An Interview on Youth Development in Africa with Claude Borna, MD & Chief Innovation Officer, Sèmè City
A self-described entrepreneurial-minded strategist, Claude is passionate about creating and leading disruptive businesses. With an MBA from UCLA and a bachelor’s from McGill University, she started as a senior consultant with Deloitte in London, then joined Amazon to drive highly strategic categories, and eventually moved to Sony Pictures where she was appointed Senior Vice President for Global Customers and Worldwide Commercial Strategy.
In 2016, Claude joined the Presidency of the Republic of Benin to conceive and implement the International Knowledge and Innovation City called Sèmè City, a unique and vibrant environment for developing talent and promoting innovation made in Africa. She strongly believes that this type of collaboration between academia and entrepreneurship is the key to transform Africa.
What part does the youth play in the development of the African continent?
A World Bank study shows that even though high-growth entrepreneurs account for less than 10% of the pool of entrepreneurs in Africa, they are responsible for nearly 40% of the jobs created. This is a strong indication that with proper coaching, financial backing, and public support, African youth have everything it takes to alleviate unemployment across Africa.
At Sèmè City, our mission is to empower the youth with the skills and competencies to thrive in such fast-changing and dynamic African work environments.
What key initiatives have Sèmè City deployed in recent years to improve youth contribution to the overall development of the African continent, and how has the government supported this ambition?
The government of the Republic of Benin’s Action Plan is made up of 45 flagship projects in key sectors of our economy. It involves an unprecedented level of investment and relies in part on the development of a thriving knowledge-based economy to offer new employment opportunities with increased productivity.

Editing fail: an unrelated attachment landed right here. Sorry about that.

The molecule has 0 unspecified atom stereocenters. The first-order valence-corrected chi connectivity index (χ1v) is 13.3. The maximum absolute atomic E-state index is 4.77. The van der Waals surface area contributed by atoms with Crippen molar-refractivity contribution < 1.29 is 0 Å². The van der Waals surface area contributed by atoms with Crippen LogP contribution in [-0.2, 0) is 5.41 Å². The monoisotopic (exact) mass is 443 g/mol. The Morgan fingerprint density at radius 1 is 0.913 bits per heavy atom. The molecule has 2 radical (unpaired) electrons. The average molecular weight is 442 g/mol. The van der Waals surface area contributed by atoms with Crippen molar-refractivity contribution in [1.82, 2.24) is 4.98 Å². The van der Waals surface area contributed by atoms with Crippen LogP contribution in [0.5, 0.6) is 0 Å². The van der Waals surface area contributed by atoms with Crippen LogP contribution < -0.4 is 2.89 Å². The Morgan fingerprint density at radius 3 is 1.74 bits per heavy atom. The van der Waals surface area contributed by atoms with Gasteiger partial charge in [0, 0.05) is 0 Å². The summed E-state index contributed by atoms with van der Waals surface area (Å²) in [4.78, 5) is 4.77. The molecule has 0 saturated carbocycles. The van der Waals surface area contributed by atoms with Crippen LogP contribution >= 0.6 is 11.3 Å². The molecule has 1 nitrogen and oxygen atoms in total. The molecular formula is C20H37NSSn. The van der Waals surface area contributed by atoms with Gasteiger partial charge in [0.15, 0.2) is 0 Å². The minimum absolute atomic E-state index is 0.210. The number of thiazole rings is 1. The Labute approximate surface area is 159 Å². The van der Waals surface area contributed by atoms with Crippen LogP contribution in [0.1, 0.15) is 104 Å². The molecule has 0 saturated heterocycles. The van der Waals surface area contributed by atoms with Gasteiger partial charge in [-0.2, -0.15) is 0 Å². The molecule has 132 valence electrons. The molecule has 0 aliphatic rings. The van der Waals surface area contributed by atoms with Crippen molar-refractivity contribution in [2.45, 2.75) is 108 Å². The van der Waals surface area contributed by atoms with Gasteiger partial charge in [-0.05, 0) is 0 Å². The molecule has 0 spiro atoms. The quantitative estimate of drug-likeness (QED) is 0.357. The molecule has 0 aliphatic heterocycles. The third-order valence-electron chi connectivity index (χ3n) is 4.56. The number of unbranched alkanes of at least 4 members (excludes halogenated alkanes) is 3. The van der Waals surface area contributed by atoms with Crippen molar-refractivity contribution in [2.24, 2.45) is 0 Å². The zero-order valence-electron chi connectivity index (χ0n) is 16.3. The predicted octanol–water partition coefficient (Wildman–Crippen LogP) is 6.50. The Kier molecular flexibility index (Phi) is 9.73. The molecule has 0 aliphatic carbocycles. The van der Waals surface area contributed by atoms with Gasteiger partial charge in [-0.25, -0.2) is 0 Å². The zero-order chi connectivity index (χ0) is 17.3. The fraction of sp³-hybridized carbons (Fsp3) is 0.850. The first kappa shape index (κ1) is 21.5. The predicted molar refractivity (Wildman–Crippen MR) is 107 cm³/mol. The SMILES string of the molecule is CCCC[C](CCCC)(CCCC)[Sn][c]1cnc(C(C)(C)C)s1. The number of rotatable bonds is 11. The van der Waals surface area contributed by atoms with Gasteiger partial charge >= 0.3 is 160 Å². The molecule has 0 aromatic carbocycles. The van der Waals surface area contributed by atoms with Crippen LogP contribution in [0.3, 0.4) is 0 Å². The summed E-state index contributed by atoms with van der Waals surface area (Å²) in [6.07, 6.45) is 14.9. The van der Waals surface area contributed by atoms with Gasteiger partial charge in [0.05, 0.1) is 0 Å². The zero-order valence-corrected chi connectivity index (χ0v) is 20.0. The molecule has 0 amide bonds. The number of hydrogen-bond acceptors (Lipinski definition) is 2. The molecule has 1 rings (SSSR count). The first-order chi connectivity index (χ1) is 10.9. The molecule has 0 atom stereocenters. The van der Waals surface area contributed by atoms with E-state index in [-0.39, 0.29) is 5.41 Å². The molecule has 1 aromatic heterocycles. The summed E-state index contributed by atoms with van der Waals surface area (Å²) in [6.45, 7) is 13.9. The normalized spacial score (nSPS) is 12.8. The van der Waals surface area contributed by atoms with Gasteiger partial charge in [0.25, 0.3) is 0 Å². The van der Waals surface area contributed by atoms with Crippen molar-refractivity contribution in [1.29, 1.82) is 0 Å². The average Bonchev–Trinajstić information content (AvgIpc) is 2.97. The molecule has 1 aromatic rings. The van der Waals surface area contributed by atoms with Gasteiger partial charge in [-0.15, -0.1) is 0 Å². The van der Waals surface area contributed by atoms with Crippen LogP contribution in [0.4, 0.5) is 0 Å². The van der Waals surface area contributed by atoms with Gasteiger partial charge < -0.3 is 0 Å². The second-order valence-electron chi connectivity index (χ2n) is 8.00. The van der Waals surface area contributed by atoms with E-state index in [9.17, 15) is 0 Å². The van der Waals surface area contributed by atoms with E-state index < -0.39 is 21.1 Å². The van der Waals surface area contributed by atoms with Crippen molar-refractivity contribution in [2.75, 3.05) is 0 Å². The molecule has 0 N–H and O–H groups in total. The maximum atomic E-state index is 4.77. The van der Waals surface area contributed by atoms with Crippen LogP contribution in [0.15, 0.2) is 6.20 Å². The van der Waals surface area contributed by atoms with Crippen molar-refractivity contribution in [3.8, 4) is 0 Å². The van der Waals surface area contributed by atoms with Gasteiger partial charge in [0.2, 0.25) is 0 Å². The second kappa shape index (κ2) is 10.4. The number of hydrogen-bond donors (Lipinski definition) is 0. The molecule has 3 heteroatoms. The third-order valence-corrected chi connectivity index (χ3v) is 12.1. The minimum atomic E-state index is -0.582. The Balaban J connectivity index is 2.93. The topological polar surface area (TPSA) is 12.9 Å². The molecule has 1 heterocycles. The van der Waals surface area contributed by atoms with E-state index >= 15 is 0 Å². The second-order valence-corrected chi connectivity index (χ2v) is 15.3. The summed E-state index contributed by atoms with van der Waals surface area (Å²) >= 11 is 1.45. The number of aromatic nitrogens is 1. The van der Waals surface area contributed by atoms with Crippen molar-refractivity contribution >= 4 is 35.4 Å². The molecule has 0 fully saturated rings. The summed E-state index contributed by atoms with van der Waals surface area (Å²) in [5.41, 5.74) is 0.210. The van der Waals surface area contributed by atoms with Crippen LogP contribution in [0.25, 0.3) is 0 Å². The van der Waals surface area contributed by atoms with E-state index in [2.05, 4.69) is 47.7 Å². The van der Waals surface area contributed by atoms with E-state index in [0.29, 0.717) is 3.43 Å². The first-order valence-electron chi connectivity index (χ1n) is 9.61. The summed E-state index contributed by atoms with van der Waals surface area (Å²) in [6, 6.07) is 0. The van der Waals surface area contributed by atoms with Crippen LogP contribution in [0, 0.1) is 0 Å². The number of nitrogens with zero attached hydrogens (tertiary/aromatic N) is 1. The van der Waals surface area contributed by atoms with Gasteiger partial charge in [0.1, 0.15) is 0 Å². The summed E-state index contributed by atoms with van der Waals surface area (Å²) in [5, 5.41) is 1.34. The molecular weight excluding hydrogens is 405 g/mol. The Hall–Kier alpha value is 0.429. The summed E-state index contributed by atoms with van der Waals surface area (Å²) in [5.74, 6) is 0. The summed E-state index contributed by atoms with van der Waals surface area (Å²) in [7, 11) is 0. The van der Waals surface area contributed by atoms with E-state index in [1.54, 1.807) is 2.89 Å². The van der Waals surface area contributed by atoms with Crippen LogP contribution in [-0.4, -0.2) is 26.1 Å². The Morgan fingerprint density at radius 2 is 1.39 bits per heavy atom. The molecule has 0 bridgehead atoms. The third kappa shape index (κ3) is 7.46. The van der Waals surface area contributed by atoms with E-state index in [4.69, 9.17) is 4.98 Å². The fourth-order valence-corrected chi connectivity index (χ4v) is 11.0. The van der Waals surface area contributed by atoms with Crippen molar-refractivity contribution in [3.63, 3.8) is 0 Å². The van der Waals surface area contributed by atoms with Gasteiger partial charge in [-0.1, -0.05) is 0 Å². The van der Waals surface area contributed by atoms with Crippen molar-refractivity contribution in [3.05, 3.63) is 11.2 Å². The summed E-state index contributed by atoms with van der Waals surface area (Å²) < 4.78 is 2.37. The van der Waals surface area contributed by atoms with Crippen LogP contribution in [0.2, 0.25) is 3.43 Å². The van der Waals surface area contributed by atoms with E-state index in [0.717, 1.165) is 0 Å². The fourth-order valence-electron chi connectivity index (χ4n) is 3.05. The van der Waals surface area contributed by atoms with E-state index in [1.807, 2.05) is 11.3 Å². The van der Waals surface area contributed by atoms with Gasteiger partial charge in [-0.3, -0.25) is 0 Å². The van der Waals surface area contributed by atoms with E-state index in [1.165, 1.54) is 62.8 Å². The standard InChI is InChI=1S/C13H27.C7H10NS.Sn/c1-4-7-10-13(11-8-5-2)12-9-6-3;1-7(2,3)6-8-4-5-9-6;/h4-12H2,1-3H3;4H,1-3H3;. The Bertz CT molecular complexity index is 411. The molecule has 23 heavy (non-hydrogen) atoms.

Sèmè City is one of these flagship projects, and thus we have the full backing of the government.
Since 2017, we have deployed numerous initiatives to support the launch and accelerate the growth of innovative enterprises. Our approach is comprised of 6 components.
We (1) identify innovative projects and entrepreneurs, (2) offer high value-added incubation programs, (3) provide instruments for financial support, (4) encourage collaborations with public and private companies, as well as development partners, (5) make available our open innovation lab for experimentation and finally, we (6) strengthen and promote the African innovation ecosystem.
What would success look like regarding youth development and entrepreneurship on the continent?
For Sèmè City, youth development and entrepreneurship success on the African continent would translate into an improvement in the employability of young graduates, brain drain reduction, job creation, and an increased number of SMEs that positively impact their communities and living environment.